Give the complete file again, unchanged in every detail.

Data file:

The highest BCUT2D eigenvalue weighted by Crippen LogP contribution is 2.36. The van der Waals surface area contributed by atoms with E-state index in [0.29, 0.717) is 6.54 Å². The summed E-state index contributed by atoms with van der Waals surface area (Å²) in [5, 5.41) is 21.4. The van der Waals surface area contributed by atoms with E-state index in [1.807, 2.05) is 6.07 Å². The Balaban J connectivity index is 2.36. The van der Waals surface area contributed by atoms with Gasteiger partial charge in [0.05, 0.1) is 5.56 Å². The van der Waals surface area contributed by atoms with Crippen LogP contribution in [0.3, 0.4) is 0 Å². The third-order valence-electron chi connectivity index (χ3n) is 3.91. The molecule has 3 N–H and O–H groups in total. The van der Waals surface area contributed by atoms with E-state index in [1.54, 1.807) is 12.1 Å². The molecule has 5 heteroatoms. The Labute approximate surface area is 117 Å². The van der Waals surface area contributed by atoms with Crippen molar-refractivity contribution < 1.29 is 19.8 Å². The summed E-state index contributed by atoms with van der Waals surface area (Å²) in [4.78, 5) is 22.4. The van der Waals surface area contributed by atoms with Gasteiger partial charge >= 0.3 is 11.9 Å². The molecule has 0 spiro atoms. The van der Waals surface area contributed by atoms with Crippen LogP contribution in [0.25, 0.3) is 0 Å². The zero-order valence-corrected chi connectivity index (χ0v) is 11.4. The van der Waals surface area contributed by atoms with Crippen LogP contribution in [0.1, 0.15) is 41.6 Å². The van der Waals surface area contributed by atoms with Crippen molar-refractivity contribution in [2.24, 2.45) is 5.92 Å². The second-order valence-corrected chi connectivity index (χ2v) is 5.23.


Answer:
The highest BCUT2D eigenvalue weighted by Crippen LogP contribution is 2.36. The van der Waals surface area contributed by atoms with E-state index in [0.29, 0.717) is 6.54 Å². The summed E-state index contributed by atoms with van der Waals surface area (Å²) in [5, 5.41) is 21.4. The van der Waals surface area contributed by atoms with E-state index in [1.807, 2.05) is 6.07 Å². The Balaban J connectivity index is 2.36. The van der Waals surface area contributed by atoms with Gasteiger partial charge in [0.05, 0.1) is 5.56 Å². The van der Waals surface area contributed by atoms with Crippen LogP contribution in [0.3, 0.4) is 0 Å². The third-order valence-electron chi connectivity index (χ3n) is 3.91. The molecule has 3 N–H and O–H groups in total. The van der Waals surface area contributed by atoms with E-state index in [1.54, 1.807) is 12.1 Å². The molecule has 5 heteroatoms. The Labute approximate surface area is 117 Å². The van der Waals surface area contributed by atoms with Crippen molar-refractivity contribution < 1.29 is 19.8 Å². The summed E-state index contributed by atoms with van der Waals surface area (Å²) in [4.78, 5) is 22.4. The van der Waals surface area contributed by atoms with Gasteiger partial charge >= 0.3 is 11.9 Å². The molecule has 0 spiro atoms. The van der Waals surface area contributed by atoms with Crippen LogP contribution in [0.25, 0.3) is 0 Å². The zero-order valence-corrected chi connectivity index (χ0v) is 11.4. The van der Waals surface area contributed by atoms with Crippen LogP contribution in [0.1, 0.15) is 41.6 Å². The van der Waals surface area contributed by atoms with Crippen molar-refractivity contribution in [2.24, 2.45) is 5.92 Å². The second-order valence-corrected chi connectivity index (χ2v) is 5.23.